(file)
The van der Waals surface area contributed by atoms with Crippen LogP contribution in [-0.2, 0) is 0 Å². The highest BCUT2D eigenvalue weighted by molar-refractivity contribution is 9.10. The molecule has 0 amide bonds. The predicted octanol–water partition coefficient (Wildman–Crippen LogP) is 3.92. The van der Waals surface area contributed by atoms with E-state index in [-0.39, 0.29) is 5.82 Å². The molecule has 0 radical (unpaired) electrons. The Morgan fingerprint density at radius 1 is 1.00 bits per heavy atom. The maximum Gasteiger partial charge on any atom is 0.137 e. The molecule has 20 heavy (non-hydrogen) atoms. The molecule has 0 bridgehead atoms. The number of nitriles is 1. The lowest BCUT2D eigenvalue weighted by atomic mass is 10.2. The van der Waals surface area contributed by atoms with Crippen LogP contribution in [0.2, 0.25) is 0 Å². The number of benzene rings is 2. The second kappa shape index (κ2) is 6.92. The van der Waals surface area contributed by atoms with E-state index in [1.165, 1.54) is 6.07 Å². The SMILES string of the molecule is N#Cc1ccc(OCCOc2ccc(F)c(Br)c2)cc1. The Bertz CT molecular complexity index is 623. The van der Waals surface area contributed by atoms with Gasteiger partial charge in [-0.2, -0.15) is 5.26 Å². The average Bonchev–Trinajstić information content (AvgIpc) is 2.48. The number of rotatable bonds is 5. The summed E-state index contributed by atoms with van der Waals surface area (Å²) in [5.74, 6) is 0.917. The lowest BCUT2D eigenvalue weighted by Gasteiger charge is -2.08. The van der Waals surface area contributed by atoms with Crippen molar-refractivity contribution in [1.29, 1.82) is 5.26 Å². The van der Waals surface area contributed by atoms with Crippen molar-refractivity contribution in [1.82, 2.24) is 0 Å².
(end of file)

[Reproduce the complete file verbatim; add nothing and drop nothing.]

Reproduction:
The van der Waals surface area contributed by atoms with Crippen LogP contribution in [-0.2, 0) is 0 Å². The highest BCUT2D eigenvalue weighted by molar-refractivity contribution is 9.10. The molecule has 0 amide bonds. The predicted octanol–water partition coefficient (Wildman–Crippen LogP) is 3.92. The van der Waals surface area contributed by atoms with E-state index in [-0.39, 0.29) is 5.82 Å². The molecule has 0 radical (unpaired) electrons. The Morgan fingerprint density at radius 1 is 1.00 bits per heavy atom. The maximum Gasteiger partial charge on any atom is 0.137 e. The molecule has 20 heavy (non-hydrogen) atoms. The molecule has 0 bridgehead atoms. The number of nitriles is 1. The lowest BCUT2D eigenvalue weighted by atomic mass is 10.2. The van der Waals surface area contributed by atoms with Crippen LogP contribution in [0.2, 0.25) is 0 Å². The number of benzene rings is 2. The second kappa shape index (κ2) is 6.92. The van der Waals surface area contributed by atoms with E-state index in [1.165, 1.54) is 6.07 Å². The SMILES string of the molecule is N#Cc1ccc(OCCOc2ccc(F)c(Br)c2)cc1. The Bertz CT molecular complexity index is 623. The van der Waals surface area contributed by atoms with Gasteiger partial charge in [-0.2, -0.15) is 5.26 Å². The average Bonchev–Trinajstić information content (AvgIpc) is 2.48. The number of rotatable bonds is 5. The summed E-state index contributed by atoms with van der Waals surface area (Å²) in [5.74, 6) is 0.917. The lowest BCUT2D eigenvalue weighted by Gasteiger charge is -2.08. The van der Waals surface area contributed by atoms with Crippen molar-refractivity contribution in [1.29, 1.82) is 5.26 Å². The van der Waals surface area contributed by atoms with Crippen molar-refractivity contribution in [1.82, 2.24) is 0 Å².